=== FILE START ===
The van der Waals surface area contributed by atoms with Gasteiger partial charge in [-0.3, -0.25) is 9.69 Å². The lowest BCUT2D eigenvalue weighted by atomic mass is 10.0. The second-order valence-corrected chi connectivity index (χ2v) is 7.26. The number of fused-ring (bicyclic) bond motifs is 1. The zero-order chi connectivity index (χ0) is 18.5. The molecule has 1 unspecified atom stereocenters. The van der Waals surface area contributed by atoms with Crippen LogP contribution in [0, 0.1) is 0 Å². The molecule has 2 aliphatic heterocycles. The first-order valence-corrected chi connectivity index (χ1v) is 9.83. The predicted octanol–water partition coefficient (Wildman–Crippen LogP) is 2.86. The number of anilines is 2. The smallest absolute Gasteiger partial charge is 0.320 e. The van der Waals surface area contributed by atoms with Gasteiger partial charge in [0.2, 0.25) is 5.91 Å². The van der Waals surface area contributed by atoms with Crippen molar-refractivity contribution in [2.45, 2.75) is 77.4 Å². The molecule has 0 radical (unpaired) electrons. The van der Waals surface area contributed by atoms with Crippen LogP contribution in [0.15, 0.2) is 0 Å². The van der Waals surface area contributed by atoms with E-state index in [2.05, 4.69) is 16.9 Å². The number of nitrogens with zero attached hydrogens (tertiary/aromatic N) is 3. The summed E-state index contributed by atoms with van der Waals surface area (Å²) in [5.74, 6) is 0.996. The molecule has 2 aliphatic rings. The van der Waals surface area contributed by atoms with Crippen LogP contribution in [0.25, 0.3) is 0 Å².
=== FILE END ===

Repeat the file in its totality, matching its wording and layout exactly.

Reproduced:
The van der Waals surface area contributed by atoms with Gasteiger partial charge in [-0.3, -0.25) is 9.69 Å². The lowest BCUT2D eigenvalue weighted by atomic mass is 10.0. The second-order valence-corrected chi connectivity index (χ2v) is 7.26. The number of fused-ring (bicyclic) bond motifs is 1. The zero-order chi connectivity index (χ0) is 18.5. The molecule has 1 unspecified atom stereocenters. The van der Waals surface area contributed by atoms with Crippen LogP contribution in [0, 0.1) is 0 Å². The molecule has 2 aliphatic heterocycles. The first-order valence-corrected chi connectivity index (χ1v) is 9.83. The predicted octanol–water partition coefficient (Wildman–Crippen LogP) is 2.86. The number of anilines is 2. The smallest absolute Gasteiger partial charge is 0.320 e. The van der Waals surface area contributed by atoms with Gasteiger partial charge in [0.2, 0.25) is 5.91 Å². The van der Waals surface area contributed by atoms with Crippen molar-refractivity contribution in [2.45, 2.75) is 77.4 Å². The molecule has 0 radical (unpaired) electrons. The van der Waals surface area contributed by atoms with Crippen LogP contribution in [0.15, 0.2) is 0 Å². The van der Waals surface area contributed by atoms with E-state index in [2.05, 4.69) is 16.9 Å². The number of nitrogens with zero attached hydrogens (tertiary/aromatic N) is 3. The summed E-state index contributed by atoms with van der Waals surface area (Å²) in [5.74, 6) is 0.996. The molecule has 2 aliphatic rings. The van der Waals surface area contributed by atoms with Crippen LogP contribution in [0.25, 0.3) is 0 Å².